Housing industry analysts estimate that more than 10.8 million homeowners have negative equity, and thus face imminent mortgage default. The government’s effort to provide these homeowners a viable short sale alternative with incentives through the new Home Affordable Foreclosure Alternatives Program (HAFA) deserves kudos for effort. Short sales reduce long-term vacancies, leverage existing market mechanisms, and keep neighborhoods intact.

Unfortunately, HAFA lacks the necessary incentives to get people moving.

Property values won’t rise significantly anytime soon. To date, loan modifications have been viewed as the primary solution to the foreclosure crisis. We now know, however, that borrowers with substantial negative equity are unlikely to retain their homes under any circumstances. Given the right options, it’s a safe bet they would readily opt for an alternative to foreclosure if the outcomes and consequences were truly better.

In this regard, HAFA falls short. If we want the program to succeed and short sales to become an effective option, HAFA must offer competitive incentives and lighter penalties. This starts with getting inside the minds of homeowners who have already done the math and concluded that the metrics associated with foreclosure work in their favor over the short term.

Who can blame them? The short sales relocation benefit doesn’t stack up to the “cash for keys” incentive and the savings afforded from living months in default and rent (mortgage) free. What else do these distressed homeowners have to lose? The industry hasn’t differentiated the credit impact and penalties between a short sale and foreclosure. Homeowners have no real motivation to be proactive.

With a few minor tweaks, however, HAFA could avoid this stalemate and truly incite action. Here are some changes that would help:

  • Lower the penalty period for homeowners, so they can return to the market sooner. Fannie and Freddie underwriting guidelines prohibit anyone with a bankruptcy or foreclosure from being eligible to receive a new mortgage for a period of four years. Reducing this “lock-out” period from four years to two years for people who pursue a short sale, gives distressed homeowners a tangible incentive to choose short sale over foreclosure.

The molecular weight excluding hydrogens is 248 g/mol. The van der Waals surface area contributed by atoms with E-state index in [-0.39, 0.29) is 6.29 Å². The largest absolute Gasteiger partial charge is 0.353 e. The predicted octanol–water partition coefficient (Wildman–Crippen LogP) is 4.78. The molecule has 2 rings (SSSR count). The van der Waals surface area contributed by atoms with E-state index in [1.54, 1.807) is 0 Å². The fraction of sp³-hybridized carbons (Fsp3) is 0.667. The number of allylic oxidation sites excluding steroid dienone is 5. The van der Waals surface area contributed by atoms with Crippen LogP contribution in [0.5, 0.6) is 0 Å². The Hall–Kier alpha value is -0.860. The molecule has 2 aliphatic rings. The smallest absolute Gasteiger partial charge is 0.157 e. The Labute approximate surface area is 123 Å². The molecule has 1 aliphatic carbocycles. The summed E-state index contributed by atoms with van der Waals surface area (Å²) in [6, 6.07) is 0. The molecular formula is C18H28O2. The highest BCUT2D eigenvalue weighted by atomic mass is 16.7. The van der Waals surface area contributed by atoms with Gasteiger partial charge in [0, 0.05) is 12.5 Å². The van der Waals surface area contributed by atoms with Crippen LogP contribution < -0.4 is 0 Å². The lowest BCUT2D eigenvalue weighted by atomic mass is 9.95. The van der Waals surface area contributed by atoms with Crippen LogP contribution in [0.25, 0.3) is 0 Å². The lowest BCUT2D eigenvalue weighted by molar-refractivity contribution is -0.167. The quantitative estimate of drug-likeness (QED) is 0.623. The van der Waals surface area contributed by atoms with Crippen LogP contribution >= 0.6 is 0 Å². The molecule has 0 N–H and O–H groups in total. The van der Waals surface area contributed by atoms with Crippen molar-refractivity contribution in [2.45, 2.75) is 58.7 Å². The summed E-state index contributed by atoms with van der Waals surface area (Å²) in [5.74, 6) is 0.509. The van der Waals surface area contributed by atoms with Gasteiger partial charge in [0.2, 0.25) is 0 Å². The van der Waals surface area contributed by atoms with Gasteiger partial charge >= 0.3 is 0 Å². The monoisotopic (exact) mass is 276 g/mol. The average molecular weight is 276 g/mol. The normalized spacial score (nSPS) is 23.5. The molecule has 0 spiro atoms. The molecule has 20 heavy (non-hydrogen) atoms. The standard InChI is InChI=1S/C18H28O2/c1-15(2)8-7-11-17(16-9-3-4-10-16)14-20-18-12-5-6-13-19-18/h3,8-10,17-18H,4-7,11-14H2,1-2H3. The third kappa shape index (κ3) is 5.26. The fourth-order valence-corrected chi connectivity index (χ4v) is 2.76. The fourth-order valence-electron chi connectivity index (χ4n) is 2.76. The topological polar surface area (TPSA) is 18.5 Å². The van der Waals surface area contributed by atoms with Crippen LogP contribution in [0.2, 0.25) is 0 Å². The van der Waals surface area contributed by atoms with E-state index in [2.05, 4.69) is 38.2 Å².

• Revamp incentives for short sales and foreclosures. HAFA currently provides $1500 for relocation expenses, whereas most lenders are paying foreclosed borrowers in excess of $3000 for “cash for keys”. At minimum relocation benefits for short sellers need to equal or beat “cash for keys” payouts.
  • Differentiate the credit consequences between short sales and foreclosures. The industry must create some uniformity around how short sales are reported to the credit bureaus. We must enable people to recover faster so that they have the option to reenter the market sooner while home values are still affordable.

Negative equity mortgages are predicted to be the single largest driver of future defaults. HAFA and the streamlined short sale alternative it offers homeowners have the potential, with a few key changes, to avert further losses and stabilize communities.

Without question, any solutions that help us avoid more shuttered neighborhoods and move millions of disenfranchised homeowners to stable ground is a step in the right direction that will benefit us all.